Late last year, it was Tiger Woods. For the new year, it is the company that held the top 2009 reputation ranking by both the Harris Interactive Survey and the Steel City Re Corporate Reputation Index – Johnson & Johnson (NYSE:JNJ). What happened this time?

There were early hints with FDA letters in August and September 2009. But the big stories broke last Friday when the U.S. Justice Department announced that it is suing the drug giant for allegedly paying millions of dollars in kickbacks to geriatric pharmacy company Omnicare Inc. (OCR) to induce the company to buy and recommend Johnson & Johnson drugs. That same day, the Company widened its voluntary recall several of the company’s top selling over-the-counter brands across the country. There is a concern that a chemical called 2,4,6-tribromoanisole is causing an unusual odor in select brands. The smell is due to the breakdown of the chemical that is used to build wood pallets that transport and store product packaging materials. The expanded recall was announced after the FDA reprimanded the Company for waiting close to a year to remedy the well-documented problem.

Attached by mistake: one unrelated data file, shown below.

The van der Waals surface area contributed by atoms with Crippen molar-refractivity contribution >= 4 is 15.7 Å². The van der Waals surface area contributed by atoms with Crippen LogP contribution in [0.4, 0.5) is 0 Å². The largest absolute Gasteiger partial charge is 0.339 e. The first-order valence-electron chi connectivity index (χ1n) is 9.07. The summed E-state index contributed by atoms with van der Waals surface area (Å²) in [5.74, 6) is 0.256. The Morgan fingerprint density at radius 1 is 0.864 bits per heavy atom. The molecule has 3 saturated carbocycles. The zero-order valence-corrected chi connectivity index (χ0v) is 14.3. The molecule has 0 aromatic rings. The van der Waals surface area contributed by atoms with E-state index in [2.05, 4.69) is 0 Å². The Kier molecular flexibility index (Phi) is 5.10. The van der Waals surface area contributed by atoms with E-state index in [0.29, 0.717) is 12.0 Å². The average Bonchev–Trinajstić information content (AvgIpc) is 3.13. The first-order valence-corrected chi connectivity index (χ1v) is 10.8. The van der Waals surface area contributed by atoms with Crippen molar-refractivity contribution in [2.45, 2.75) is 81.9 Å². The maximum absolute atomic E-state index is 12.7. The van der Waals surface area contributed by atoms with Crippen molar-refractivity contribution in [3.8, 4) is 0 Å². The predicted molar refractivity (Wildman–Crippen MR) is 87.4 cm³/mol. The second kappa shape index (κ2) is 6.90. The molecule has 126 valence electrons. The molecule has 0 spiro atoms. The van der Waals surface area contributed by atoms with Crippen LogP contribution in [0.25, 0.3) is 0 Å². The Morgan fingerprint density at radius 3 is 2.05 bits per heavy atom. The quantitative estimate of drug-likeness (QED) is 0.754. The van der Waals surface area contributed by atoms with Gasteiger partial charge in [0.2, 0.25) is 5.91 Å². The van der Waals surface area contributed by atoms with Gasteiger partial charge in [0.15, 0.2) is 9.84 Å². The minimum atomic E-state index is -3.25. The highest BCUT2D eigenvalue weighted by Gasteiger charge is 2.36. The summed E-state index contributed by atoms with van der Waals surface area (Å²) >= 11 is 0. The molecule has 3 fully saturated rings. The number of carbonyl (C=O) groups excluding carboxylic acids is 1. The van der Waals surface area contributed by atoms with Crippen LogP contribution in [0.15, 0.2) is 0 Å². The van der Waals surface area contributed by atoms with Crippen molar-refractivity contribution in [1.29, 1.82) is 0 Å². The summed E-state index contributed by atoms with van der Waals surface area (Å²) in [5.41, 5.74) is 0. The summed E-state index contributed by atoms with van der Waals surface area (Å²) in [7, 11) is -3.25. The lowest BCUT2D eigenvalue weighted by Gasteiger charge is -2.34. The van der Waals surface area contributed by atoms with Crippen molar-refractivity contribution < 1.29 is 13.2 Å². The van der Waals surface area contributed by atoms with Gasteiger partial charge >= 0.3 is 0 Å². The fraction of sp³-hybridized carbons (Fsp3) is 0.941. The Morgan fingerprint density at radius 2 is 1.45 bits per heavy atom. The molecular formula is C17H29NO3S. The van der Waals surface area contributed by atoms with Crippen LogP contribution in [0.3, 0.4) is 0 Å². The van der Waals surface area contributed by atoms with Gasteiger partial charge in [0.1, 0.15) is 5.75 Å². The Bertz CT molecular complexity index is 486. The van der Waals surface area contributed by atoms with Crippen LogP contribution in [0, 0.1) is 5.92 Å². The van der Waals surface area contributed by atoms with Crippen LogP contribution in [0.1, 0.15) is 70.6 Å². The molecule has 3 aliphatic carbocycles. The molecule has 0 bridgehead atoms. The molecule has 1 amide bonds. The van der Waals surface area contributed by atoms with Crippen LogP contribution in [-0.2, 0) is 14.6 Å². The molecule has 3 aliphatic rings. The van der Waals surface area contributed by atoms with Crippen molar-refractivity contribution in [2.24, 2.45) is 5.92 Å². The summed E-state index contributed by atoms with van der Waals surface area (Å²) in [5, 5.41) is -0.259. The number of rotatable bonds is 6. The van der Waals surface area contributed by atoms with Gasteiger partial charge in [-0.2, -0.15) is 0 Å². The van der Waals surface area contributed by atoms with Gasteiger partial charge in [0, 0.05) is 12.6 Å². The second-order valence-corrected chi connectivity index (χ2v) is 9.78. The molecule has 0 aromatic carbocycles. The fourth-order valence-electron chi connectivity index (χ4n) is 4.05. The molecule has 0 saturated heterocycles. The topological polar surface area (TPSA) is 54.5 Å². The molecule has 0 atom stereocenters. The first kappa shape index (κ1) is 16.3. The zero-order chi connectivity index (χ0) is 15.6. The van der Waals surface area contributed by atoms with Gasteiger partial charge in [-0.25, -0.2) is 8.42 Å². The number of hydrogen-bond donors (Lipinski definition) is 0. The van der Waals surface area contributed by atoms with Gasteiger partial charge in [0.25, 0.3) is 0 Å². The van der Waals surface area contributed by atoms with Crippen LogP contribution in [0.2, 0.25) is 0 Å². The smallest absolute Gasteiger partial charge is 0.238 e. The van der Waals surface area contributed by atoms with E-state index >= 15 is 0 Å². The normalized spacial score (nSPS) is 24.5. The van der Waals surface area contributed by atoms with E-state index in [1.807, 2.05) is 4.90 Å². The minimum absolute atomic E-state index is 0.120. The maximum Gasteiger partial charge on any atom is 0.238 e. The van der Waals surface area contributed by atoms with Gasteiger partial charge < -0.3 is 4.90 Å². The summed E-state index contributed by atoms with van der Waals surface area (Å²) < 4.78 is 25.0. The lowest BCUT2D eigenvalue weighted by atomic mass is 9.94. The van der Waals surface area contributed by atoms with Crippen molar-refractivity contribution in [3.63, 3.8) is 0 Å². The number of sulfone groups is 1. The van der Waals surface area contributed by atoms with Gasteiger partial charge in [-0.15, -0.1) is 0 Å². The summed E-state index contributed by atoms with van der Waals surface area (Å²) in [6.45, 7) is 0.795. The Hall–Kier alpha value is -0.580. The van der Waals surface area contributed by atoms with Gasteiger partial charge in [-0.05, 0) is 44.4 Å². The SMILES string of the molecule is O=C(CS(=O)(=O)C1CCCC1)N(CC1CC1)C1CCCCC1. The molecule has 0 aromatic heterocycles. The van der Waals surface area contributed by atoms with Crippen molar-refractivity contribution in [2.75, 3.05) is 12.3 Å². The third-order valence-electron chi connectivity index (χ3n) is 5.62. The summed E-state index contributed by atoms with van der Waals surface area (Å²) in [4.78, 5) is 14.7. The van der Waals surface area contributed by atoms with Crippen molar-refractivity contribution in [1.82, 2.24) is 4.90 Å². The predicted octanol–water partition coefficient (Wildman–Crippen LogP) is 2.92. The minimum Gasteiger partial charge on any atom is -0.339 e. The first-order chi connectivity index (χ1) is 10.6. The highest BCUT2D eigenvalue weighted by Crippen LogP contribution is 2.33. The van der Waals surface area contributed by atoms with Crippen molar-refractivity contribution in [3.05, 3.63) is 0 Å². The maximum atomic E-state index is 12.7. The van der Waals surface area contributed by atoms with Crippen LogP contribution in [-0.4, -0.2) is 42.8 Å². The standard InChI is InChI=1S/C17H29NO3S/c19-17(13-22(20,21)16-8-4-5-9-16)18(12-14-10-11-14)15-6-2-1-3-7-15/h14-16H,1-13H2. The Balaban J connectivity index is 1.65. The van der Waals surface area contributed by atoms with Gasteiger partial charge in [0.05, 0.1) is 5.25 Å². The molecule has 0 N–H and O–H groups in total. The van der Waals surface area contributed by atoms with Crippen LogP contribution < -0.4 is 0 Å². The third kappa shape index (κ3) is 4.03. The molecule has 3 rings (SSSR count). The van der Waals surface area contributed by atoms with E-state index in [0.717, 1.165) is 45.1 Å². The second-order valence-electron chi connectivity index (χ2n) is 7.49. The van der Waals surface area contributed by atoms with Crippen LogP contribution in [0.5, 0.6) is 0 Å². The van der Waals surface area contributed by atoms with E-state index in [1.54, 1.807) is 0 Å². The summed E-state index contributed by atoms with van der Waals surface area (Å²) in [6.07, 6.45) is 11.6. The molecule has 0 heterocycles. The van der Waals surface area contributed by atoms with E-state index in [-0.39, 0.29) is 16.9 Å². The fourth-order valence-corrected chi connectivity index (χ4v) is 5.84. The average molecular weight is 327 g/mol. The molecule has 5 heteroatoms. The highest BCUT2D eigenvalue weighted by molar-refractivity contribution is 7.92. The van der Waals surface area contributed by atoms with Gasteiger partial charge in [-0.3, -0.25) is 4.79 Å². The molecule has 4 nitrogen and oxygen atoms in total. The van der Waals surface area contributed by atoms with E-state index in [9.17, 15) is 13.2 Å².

In short, two reputational issues: ethics and quality. We expect repercussions. Turning to the Steel City Re Corporate Reputation Index, we focus on Aug and Sept when JNJ received FDA warning letters. Here we see a slight dip in the reputation index and correspondingly, a lack in equity growth while both the pharmaceutical sector and the S&P were rebounding. See arrows marking Aug/Sept window on both the reputation index (red) and the equity returns (blue diamond/red outline). The full reputational and financial effects are yet to be recognized.


To be fair, JNJ’s overall ROE underperformance of 23% relative to the Pharmaceutical sector can be explained, in part, by JNJ’s resilience during the 2008 crisis. A two-year ROE in the chart below from Bigcharts.com shows that at the low point of the market in December 2008, JNJ had lost only 20%. The sector had lost 30%, while the S&P lost 40%. In march of 2009, JNJ 'caught up' with the industry and has followed the sector mean since. The ‘cost’ of that historic resilience is poorer apparent performance in the short term this past year. The gain is lower volatility and therefore lower cost of credit. Provided that the effects of the latest disclosures do not materially shave reputation value. The year is still young.

Faking trades

Nir Kossovsky - Monday, December 21, 2009